Graco Enters the Consumer Market

October 19, 2010

These handheld sprayers are Graco's first foray into the consumer market after nearly a century as an industrial manufacturer.

This is John Reinan’s weekly marketing column for

After nearly a century as a manufacturer of industrial products, Minneapolis-based Graco is making its first foray into consumer marketing.

The company is rolling out a campaign for its new line of handheld paint sprayers that includes an array of broadcast and digital outreach.

It’s a big change from Graco’s successful B2B niche, where it manufactures industrial pumps and systems to handle fluids ranging from oil to glue to foam insulation.

But the new products are based on a marketing insight that I can personally vouch for: the company realized that existing spray painters aimed at the consumer market were junk. (My words, not Graco’s– based on a bad experience with a well-known and heavily advertised brand of spray painter.)

Graco believed it could adapt the proprietary technology from its commercial spray guns to a handheld consumer version, said David Newman, worldwide channel marketing manager for Graco’s Contractor Equipment Division. The consumer spray guns are being sold under the names TrueCoat and ProShot.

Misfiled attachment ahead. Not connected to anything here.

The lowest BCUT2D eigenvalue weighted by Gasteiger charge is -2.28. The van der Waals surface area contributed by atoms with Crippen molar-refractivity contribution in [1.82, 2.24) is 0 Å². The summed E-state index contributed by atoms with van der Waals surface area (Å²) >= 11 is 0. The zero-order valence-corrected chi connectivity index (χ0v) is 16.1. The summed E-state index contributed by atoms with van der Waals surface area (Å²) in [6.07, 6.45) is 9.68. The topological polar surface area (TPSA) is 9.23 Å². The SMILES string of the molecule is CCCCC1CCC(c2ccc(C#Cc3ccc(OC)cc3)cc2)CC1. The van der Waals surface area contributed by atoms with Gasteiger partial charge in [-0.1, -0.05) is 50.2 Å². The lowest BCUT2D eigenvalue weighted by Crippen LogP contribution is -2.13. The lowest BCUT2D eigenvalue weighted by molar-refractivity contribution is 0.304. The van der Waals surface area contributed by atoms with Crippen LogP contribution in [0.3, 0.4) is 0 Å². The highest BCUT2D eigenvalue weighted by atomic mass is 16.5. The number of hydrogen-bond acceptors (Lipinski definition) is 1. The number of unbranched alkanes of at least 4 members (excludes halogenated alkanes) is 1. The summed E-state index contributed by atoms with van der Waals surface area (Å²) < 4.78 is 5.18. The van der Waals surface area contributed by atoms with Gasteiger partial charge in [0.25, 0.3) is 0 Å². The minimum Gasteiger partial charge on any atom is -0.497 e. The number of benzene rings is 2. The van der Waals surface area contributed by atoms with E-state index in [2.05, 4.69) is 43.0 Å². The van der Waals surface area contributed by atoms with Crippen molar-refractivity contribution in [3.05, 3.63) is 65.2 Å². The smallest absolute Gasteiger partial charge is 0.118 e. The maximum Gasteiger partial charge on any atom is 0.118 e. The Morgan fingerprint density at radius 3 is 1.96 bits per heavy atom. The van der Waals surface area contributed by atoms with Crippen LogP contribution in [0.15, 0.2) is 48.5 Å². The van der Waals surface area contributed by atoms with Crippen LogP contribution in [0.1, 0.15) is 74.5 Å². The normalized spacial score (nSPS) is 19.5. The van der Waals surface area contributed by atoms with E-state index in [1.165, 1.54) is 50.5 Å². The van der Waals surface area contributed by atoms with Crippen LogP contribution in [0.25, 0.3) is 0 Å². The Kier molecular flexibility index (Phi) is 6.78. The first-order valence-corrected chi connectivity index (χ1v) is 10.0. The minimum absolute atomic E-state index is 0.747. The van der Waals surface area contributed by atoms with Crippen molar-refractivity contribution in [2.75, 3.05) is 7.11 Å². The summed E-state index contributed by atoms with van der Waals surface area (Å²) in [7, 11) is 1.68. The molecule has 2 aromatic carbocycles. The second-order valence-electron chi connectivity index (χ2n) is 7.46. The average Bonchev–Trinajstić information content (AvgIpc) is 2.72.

“The existing market has been using a 50-year-old technology,” Newman said. “There’s a lot of dissatisfaction with its ability to deliver a professional finish.

“Consumers want something that’s fast, easy and gives a high-quality finish,” he said. “And our competitors can’t deliver it with their technology.”

In the last two weeks, Graco has launched TV spots aimed at the male do-it-yourselfer, aged 35 to 65. The spots have run on premium, high-profile outlets including ESPN, the History Channel and the DIY Network.

Digital marketing includes banner ads and paid keyword searches aimed at “converting Web researchers, the people who are out there doing their homework,” Newman said. There also have been product demos in selected markets. The entire program has been created and executed by Bolin Marketing of Minneapolis.

The centerpiece of the campaign is a vanity website, Newman said the site is performing well in the early going, with 70 percent of the traffic coming from people typing the site’s url directly into their browsers. That’s a very high rate; most traffic to a site typically comes from Web searches that direct browsers there.

Graco is using this campaign as a test to understand the differences between the consumer and B2B markets. The company doesn’t have a lineup of additional consumer products poised to roll out after this one, Newman said, but Graco is clearly interested in exploring opportunities beyond its industrial base.

“We’ve got a lot of good people here, and we’re always looking at new things,” Newman said. “Any time you can enhance the technology in a product area, you want to look at it.”